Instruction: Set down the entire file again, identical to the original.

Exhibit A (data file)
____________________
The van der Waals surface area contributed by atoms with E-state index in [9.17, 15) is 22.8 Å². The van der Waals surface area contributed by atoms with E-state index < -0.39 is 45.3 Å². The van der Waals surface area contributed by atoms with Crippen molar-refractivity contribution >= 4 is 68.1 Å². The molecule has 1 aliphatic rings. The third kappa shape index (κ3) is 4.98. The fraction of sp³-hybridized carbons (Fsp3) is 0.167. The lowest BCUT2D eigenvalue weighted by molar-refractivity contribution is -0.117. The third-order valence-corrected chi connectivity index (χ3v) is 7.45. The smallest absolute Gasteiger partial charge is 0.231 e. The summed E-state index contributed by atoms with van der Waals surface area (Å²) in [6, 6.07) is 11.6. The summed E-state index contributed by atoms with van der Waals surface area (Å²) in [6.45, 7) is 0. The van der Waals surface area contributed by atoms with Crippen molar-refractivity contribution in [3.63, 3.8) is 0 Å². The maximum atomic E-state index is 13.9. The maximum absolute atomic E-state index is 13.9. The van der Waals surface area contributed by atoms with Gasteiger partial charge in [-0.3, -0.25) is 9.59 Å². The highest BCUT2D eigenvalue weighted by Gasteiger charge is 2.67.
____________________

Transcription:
The van der Waals surface area contributed by atoms with E-state index in [9.17, 15) is 22.8 Å². The van der Waals surface area contributed by atoms with E-state index < -0.39 is 45.3 Å². The van der Waals surface area contributed by atoms with Crippen molar-refractivity contribution >= 4 is 68.1 Å². The molecule has 1 aliphatic rings. The third kappa shape index (κ3) is 4.98. The fraction of sp³-hybridized carbons (Fsp3) is 0.167. The lowest BCUT2D eigenvalue weighted by molar-refractivity contribution is -0.117. The third-order valence-corrected chi connectivity index (χ3v) is 7.45. The smallest absolute Gasteiger partial charge is 0.231 e. The summed E-state index contributed by atoms with van der Waals surface area (Å²) in [6, 6.07) is 11.6. The summed E-state index contributed by atoms with van der Waals surface area (Å²) in [6.45, 7) is 0. The van der Waals surface area contributed by atoms with Crippen molar-refractivity contribution in [3.63, 3.8) is 0 Å². The maximum atomic E-state index is 13.9. The maximum absolute atomic E-state index is 13.9. The van der Waals surface area contributed by atoms with Gasteiger partial charge in [-0.3, -0.25) is 9.59 Å². The highest BCUT2D eigenvalue weighted by Gasteiger charge is 2.67.